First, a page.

The victim(s) involved would be notified of the reduction request.
Maximum Sentence Modifications for a Class D Felony
The governor proposed reducing the maximum bifurcated sentence for a Class D felony from 25 years to 20 years. The proposal also would reduce the maximum term of extended supervision for those offenses from 10 years to five years.
Under current law, the total maximum sentence for a Class D felony committed on or after February 1, 2003, is 25 years – 15 years in prison and 10 years on supervised release. The governor’s proposal would keep the 15-year prison maximum, but reduce to five years the maximum term of extended supervision.
Sentencing Review Council
The governor proposed establishing a council to: (a) study criminal penalties and make recommendations for reforming the criminal code; (b) study whether sentences for similar offenses and circumstances are consistent and make recommendations to ensure equity; (c) study and make recommendations regarding the state’s bifurcated sentencing structure; and (d) review and make recommendations regarding sentences for violations committed by individuals age 18 to 25.
Age of Juvenile Jurisdiction
Evers wanted to raise from 17 to 18 the age young people are considered adults in state and municipal courts.
Original Jurisdiction of the Adult Court Over a Juvenile
The governor proposed eliminating adult court original jurisdiction over a juvenile. Now adult courts have original jurisdiction in four instances: when a juvenile who is over the age of 10 and accused of committing or attempted to commit first-degree intentional homicide or committed first-degree reckless homicide or second-degree homicide; when a juvenile who is accused of assault or battery while placed in a secured juvenile facility or of committing battery against a probation, aftercare, community supervision, parole, or extended supervision officer; when a juvenile who accused of attempting or committing a violation of any state criminal law in addition to an offense listed under item 1 or item 2, if the violations can be joined into a single criminal case; and a juvenile who has previously been under adult court jurisdiction.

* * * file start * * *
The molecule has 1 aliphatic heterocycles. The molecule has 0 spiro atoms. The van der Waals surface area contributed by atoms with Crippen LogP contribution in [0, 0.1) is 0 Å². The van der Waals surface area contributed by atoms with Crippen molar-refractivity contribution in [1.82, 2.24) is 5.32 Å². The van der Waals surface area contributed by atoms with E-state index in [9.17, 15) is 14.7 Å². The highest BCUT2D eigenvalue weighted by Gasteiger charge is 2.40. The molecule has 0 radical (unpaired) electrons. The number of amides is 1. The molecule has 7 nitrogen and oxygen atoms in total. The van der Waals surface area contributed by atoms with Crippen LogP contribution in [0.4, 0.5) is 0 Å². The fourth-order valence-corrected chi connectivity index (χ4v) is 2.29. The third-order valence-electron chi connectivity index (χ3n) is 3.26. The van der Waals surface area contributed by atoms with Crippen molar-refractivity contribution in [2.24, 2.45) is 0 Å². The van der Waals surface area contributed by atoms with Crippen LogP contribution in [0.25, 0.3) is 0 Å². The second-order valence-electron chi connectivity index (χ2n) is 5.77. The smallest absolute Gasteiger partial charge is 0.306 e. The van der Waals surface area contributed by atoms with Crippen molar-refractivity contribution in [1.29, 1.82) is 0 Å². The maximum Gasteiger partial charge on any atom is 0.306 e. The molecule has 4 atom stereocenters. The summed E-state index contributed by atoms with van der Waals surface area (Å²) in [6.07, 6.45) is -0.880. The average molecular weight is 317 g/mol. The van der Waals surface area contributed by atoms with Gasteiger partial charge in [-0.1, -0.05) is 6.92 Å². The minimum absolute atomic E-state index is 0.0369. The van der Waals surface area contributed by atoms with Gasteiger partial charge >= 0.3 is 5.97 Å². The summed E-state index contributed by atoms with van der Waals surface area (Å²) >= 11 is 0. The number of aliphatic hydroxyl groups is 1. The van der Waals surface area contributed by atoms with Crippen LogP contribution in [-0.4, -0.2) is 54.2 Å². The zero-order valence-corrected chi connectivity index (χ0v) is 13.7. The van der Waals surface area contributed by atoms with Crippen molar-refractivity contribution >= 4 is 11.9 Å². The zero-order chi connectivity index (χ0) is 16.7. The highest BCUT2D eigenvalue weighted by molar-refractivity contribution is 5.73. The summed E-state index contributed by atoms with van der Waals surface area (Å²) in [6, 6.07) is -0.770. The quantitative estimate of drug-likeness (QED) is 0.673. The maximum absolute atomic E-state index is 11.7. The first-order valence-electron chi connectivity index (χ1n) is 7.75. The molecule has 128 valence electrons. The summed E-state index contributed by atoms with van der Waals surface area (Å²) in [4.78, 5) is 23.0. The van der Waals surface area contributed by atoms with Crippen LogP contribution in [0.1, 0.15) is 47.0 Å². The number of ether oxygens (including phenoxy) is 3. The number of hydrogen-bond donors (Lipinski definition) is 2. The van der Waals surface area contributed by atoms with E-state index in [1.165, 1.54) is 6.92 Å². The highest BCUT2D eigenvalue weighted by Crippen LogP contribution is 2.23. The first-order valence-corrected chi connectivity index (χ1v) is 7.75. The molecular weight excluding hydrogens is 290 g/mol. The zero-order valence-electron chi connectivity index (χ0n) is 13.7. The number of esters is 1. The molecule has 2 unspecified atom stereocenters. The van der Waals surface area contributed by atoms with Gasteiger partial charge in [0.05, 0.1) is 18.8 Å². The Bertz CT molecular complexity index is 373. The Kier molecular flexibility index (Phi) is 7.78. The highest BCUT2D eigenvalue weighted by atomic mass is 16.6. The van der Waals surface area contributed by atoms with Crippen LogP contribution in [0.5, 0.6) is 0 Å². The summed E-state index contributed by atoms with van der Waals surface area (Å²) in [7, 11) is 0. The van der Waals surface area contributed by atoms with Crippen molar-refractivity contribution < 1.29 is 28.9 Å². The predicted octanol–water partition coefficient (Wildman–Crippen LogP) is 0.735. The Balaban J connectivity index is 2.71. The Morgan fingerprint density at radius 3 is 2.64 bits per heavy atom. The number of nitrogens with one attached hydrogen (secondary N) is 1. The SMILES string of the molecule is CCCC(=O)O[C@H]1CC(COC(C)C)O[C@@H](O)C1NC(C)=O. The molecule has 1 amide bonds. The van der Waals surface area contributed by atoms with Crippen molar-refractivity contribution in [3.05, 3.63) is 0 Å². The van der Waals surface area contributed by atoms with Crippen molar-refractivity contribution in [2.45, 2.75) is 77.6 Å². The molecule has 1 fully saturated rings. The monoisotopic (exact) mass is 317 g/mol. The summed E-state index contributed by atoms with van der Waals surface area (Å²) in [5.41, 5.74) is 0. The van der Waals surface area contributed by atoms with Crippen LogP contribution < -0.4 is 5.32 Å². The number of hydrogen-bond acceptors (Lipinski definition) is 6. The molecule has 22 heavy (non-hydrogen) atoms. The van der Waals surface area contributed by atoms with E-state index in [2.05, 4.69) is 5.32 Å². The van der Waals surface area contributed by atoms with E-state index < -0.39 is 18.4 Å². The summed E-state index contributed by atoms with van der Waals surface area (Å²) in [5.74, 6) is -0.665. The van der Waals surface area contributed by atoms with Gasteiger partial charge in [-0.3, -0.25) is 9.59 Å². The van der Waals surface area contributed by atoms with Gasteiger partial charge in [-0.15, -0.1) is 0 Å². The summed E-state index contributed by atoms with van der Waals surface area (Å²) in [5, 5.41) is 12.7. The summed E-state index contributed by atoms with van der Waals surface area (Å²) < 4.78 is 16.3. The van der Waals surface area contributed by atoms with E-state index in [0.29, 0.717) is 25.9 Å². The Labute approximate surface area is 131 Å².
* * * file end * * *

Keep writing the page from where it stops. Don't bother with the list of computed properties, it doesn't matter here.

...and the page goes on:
Waiver Petition for Adult Court Jurisdiction Over a Juvenile
Evers proposed tightening the circumstances under which a juvenile could be waived into adult court. Waivers could be issued for a juvenile at least 16 years old accused of violating any state law that would be a felony if committed by an adult; for 14- or 15-year-olds accused of a crime that grants original adult court jurisdiction under current law, or crimes other than certain drug offenses, that would allow for a 14-year-old to be waived into adult court.
Gretchen Schuldt writes a blog for Wisconsin Justice Initiative, whose mission is “To improve the quality of justice in Wisconsin by educating the public about legal issues and encouraging civic engagement in and debate about the judicial system and its operation.”
If you think stories like this are important, become a member of Urban Milwaukee and help support real, independent journalism. Plus you get some cool added benefits, all detailed here.